It’s More Family Friendly
I’m not saying that San Diego Comic-Con isn’t family friendly. It’s a wonderful thing to see a family of 4 dressed up as the X-Men, standing in the massive Marvel booth at the Big Show. But after you’ve run over your 15th person with your stroller crammed full of screaming toddlers on your way to pick up some Dexter swag at the Showtime booth, you have to know this isn’t the best possible option for a family outing. Sure, plenty of families have it worked out. They know where to take the kids and when to take them. They’ve figured out that strollers should never ever try to go through the center of the big media area of the San Diego Convention Center. Thankfully, smaller shows don’t necessarily have that problem. Sure, they might have smaller aisles, but when you run into a traffic jam, you can easily back out of it. In San Diego, if you stand still too long, the crowd closes in behind you and overtakes you before you can do a thing about it. Smaller shows are also less stressful and lower key. There’s no need to rush through the room to make sure you see everything before you leave. Odds are that, even with kids in tow, you will still be able to see everything without too much hassle. And stepping out of the crowd and taking a break doesn’t mean retreating to a safe distance of 8 city blocks. Smaller shows in the right locales often have more space to let you kick back with a juice box or even a quick nap (for you or the kids) before checking out more cool stuff or snapping pics with those cute cosplayers.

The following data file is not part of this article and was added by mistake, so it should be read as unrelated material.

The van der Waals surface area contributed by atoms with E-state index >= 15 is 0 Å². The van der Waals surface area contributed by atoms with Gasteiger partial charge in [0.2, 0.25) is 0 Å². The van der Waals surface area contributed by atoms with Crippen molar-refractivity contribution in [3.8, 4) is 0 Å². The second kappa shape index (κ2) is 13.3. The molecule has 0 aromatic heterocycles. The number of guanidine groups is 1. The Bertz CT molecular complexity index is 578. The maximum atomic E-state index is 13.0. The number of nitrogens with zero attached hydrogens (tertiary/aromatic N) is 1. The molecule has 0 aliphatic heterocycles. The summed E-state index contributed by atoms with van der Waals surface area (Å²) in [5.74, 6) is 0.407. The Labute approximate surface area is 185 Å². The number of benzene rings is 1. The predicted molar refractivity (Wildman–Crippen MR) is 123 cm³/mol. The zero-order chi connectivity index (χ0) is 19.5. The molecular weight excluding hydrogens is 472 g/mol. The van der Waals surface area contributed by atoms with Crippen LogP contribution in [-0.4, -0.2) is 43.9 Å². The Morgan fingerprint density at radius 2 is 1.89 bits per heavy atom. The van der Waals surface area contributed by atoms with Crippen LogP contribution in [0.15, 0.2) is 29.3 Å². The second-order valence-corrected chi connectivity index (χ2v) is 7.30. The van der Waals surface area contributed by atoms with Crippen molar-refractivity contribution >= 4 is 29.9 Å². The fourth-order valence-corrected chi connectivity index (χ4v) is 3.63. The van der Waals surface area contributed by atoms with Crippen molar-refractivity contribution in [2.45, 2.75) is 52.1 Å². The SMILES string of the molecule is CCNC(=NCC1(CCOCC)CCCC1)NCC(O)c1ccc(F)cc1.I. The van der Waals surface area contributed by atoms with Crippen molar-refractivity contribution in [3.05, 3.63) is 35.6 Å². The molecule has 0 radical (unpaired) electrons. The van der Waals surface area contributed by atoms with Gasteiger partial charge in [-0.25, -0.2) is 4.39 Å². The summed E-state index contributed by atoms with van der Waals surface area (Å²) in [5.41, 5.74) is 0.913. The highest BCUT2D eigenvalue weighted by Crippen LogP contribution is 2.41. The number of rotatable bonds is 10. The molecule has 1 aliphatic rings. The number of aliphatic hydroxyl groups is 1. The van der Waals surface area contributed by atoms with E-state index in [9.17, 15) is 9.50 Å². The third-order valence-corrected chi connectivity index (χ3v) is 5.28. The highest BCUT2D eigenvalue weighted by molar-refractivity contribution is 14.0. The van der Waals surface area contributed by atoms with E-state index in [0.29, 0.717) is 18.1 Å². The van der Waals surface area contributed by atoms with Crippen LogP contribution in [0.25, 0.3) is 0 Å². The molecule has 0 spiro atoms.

Better access to creators
One of the most unique aspects of a comic convention, regardless of its size, is the fact that it’s not just about buying stuff. The really good shows attract creators big and small, famous and independent, and give them the opportunity to interact with people who love (or have yet to discover) their work. These kinds of interactions give fans and creators an amazing opportunity to meet face-to-face to talk about comics, about art, about whatever geeky thing they want. And while bigger shows like SDCC may have a wider array of creators, it becomes almost impossible to spend any time with them.At smaller shows, there’s an opportunity to get something of a real connection made with an artist. And smaller shows can be a great place for discovering some amazing new talent. Newer, mostly unknown creators don’t have the money to grab an artist alley table at the big shows as demand is high and prices are often higher. At smaller shows, they don’t have as much overhead, which means they have a better chance at reserving a table, selling their wares, and showing off their talent. It’s these opportunities that hardcore comic fans should be taking advantage of. Seek out the creators who look like they could use some love.ake some time to ask them about their work. No, you don’t have to buy something from everyone, especially if you’re as broke as they are, but a little bit of conversation goes a long way
With more and more cities creating their own pop culture and comic cons attending neighborhood events and festivals have some distinct benefits. Here are some reasons to support your local, smaller cons: